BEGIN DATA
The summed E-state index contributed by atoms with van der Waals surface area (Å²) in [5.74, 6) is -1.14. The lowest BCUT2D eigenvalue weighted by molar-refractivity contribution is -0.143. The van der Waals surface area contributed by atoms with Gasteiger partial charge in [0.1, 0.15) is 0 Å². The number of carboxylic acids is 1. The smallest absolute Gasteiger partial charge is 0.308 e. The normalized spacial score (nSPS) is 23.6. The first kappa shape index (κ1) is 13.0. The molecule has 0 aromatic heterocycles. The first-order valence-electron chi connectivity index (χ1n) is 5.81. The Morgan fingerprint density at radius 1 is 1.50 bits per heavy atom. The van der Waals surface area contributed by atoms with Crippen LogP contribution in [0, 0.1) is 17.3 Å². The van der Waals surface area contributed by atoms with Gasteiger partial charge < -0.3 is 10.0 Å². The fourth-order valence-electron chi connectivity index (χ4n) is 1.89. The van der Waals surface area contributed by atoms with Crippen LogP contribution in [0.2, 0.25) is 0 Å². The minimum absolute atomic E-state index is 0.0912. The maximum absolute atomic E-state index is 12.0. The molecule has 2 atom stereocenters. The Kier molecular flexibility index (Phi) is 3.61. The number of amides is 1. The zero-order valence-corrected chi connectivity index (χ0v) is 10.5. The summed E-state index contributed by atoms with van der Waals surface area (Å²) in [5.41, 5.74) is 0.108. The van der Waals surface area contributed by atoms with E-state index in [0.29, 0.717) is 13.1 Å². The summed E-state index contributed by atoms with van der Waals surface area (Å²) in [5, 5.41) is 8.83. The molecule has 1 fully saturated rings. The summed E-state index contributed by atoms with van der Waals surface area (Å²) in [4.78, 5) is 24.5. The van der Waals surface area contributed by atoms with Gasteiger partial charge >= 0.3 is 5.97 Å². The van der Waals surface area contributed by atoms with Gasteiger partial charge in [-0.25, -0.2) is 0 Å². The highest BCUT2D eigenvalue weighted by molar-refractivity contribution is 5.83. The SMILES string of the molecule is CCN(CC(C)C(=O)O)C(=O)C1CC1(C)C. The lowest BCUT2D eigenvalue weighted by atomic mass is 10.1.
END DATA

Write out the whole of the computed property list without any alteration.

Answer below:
The summed E-state index contributed by atoms with van der Waals surface area (Å²) in [5.74, 6) is -1.14. The lowest BCUT2D eigenvalue weighted by molar-refractivity contribution is -0.143. The van der Waals surface area contributed by atoms with Gasteiger partial charge in [0.1, 0.15) is 0 Å². The number of carboxylic acids is 1. The smallest absolute Gasteiger partial charge is 0.308 e. The normalized spacial score (nSPS) is 23.6. The first kappa shape index (κ1) is 13.0. The molecule has 0 aromatic heterocycles. The first-order valence-electron chi connectivity index (χ1n) is 5.81. The Morgan fingerprint density at radius 1 is 1.50 bits per heavy atom. The van der Waals surface area contributed by atoms with Crippen LogP contribution in [0, 0.1) is 17.3 Å². The van der Waals surface area contributed by atoms with Gasteiger partial charge < -0.3 is 10.0 Å². The fourth-order valence-electron chi connectivity index (χ4n) is 1.89. The van der Waals surface area contributed by atoms with Crippen LogP contribution in [0.2, 0.25) is 0 Å². The minimum absolute atomic E-state index is 0.0912. The maximum absolute atomic E-state index is 12.0. The molecule has 2 atom stereocenters. The Kier molecular flexibility index (Phi) is 3.61. The number of amides is 1. The zero-order valence-corrected chi connectivity index (χ0v) is 10.5. The summed E-state index contributed by atoms with van der Waals surface area (Å²) in [5.41, 5.74) is 0.108. The van der Waals surface area contributed by atoms with E-state index in [0.29, 0.717) is 13.1 Å². The summed E-state index contributed by atoms with van der Waals surface area (Å²) in [5, 5.41) is 8.83. The molecule has 1 fully saturated rings. The summed E-state index contributed by atoms with van der Waals surface area (Å²) in [4.78, 5) is 24.5. The van der Waals surface area contributed by atoms with Gasteiger partial charge >= 0.3 is 5.97 Å². The van der Waals surface area contributed by atoms with Gasteiger partial charge in [-0.25, -0.2) is 0 Å². The highest BCUT2D eigenvalue weighted by molar-refractivity contribution is 5.83. The SMILES string of the molecule is CCN(CC(C)C(=O)O)C(=O)C1CC1(C)C. The lowest BCUT2D eigenvalue weighted by atomic mass is 10.1.